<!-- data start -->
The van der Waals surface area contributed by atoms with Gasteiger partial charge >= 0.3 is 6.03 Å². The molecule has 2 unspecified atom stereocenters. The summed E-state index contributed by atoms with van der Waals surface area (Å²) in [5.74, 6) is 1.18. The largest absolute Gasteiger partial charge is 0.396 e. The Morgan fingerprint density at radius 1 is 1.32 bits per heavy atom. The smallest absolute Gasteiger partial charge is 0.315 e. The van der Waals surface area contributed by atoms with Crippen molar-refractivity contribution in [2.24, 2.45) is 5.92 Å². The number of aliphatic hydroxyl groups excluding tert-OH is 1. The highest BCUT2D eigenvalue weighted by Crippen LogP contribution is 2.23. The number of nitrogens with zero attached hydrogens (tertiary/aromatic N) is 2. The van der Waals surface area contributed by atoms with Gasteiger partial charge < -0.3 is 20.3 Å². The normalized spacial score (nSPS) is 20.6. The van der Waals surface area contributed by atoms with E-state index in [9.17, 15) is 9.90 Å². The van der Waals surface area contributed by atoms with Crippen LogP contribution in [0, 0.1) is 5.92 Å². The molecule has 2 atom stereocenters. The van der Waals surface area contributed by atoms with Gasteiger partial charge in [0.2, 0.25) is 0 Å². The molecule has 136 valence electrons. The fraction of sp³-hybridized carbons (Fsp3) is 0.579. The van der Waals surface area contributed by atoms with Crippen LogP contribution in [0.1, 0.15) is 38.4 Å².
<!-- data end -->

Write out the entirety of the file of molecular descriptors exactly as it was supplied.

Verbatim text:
The van der Waals surface area contributed by atoms with Gasteiger partial charge >= 0.3 is 6.03 Å². The molecule has 2 unspecified atom stereocenters. The summed E-state index contributed by atoms with van der Waals surface area (Å²) in [5.74, 6) is 1.18. The largest absolute Gasteiger partial charge is 0.396 e. The Morgan fingerprint density at radius 1 is 1.32 bits per heavy atom. The smallest absolute Gasteiger partial charge is 0.315 e. The van der Waals surface area contributed by atoms with Crippen molar-refractivity contribution in [2.24, 2.45) is 5.92 Å². The number of aliphatic hydroxyl groups excluding tert-OH is 1. The highest BCUT2D eigenvalue weighted by Crippen LogP contribution is 2.23. The number of nitrogens with zero attached hydrogens (tertiary/aromatic N) is 2. The van der Waals surface area contributed by atoms with Gasteiger partial charge < -0.3 is 20.3 Å². The normalized spacial score (nSPS) is 20.6. The van der Waals surface area contributed by atoms with E-state index in [9.17, 15) is 9.90 Å². The van der Waals surface area contributed by atoms with Crippen LogP contribution in [0, 0.1) is 5.92 Å². The molecule has 2 atom stereocenters. The van der Waals surface area contributed by atoms with Gasteiger partial charge in [0.2, 0.25) is 0 Å². The molecule has 136 valence electrons. The fraction of sp³-hybridized carbons (Fsp3) is 0.579. The van der Waals surface area contributed by atoms with Crippen LogP contribution in [0.1, 0.15) is 38.4 Å².